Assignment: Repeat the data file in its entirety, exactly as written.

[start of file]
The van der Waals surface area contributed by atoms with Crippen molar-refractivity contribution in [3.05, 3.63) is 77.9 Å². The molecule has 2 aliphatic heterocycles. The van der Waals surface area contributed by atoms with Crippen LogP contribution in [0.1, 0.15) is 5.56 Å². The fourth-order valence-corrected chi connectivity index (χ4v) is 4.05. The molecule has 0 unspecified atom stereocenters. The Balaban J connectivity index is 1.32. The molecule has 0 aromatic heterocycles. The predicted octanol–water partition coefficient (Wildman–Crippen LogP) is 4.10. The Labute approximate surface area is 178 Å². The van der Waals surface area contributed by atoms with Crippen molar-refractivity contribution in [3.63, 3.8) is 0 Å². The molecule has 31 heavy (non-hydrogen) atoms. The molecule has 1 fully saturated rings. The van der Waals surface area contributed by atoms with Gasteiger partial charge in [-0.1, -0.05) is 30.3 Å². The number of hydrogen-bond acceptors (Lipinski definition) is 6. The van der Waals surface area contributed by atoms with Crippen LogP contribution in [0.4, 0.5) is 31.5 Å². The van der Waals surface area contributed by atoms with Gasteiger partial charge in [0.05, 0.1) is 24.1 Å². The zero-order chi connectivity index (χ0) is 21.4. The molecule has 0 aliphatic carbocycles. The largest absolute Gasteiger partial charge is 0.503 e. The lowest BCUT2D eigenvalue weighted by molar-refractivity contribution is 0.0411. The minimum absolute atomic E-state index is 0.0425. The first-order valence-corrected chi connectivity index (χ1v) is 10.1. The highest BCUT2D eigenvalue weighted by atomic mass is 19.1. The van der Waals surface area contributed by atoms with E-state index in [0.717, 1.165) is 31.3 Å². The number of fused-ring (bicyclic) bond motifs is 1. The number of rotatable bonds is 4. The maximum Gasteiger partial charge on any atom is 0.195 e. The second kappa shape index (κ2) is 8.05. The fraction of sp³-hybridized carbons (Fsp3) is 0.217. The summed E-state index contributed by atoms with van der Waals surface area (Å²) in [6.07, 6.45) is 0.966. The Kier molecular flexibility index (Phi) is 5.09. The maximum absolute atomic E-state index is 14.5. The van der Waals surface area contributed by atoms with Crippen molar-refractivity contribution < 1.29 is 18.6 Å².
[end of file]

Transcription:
The van der Waals surface area contributed by atoms with Crippen molar-refractivity contribution in [3.05, 3.63) is 77.9 Å². The molecule has 2 aliphatic heterocycles. The van der Waals surface area contributed by atoms with Crippen LogP contribution in [0.1, 0.15) is 5.56 Å². The fourth-order valence-corrected chi connectivity index (χ4v) is 4.05. The molecule has 0 unspecified atom stereocenters. The Balaban J connectivity index is 1.32. The molecule has 0 aromatic heterocycles. The predicted octanol–water partition coefficient (Wildman–Crippen LogP) is 4.10. The Labute approximate surface area is 178 Å². The van der Waals surface area contributed by atoms with Crippen molar-refractivity contribution in [3.63, 3.8) is 0 Å². The molecule has 31 heavy (non-hydrogen) atoms. The molecule has 1 fully saturated rings. The van der Waals surface area contributed by atoms with Gasteiger partial charge in [-0.1, -0.05) is 30.3 Å². The number of hydrogen-bond acceptors (Lipinski definition) is 6. The van der Waals surface area contributed by atoms with Crippen LogP contribution in [0.4, 0.5) is 31.5 Å². The van der Waals surface area contributed by atoms with Gasteiger partial charge in [0.05, 0.1) is 24.1 Å². The zero-order chi connectivity index (χ0) is 21.4. The molecule has 0 aliphatic carbocycles. The largest absolute Gasteiger partial charge is 0.503 e. The lowest BCUT2D eigenvalue weighted by molar-refractivity contribution is 0.0411. The minimum absolute atomic E-state index is 0.0425. The first-order valence-corrected chi connectivity index (χ1v) is 10.1. The highest BCUT2D eigenvalue weighted by atomic mass is 19.1. The van der Waals surface area contributed by atoms with E-state index in [0.717, 1.165) is 31.3 Å². The number of fused-ring (bicyclic) bond motifs is 1. The number of rotatable bonds is 4. The maximum Gasteiger partial charge on any atom is 0.195 e. The second kappa shape index (κ2) is 8.05. The fraction of sp³-hybridized carbons (Fsp3) is 0.217. The summed E-state index contributed by atoms with van der Waals surface area (Å²) in [6.07, 6.45) is 0.966. The Kier molecular flexibility index (Phi) is 5.09. The maximum absolute atomic E-state index is 14.5. The van der Waals surface area contributed by atoms with Crippen molar-refractivity contribution < 1.29 is 18.6 Å².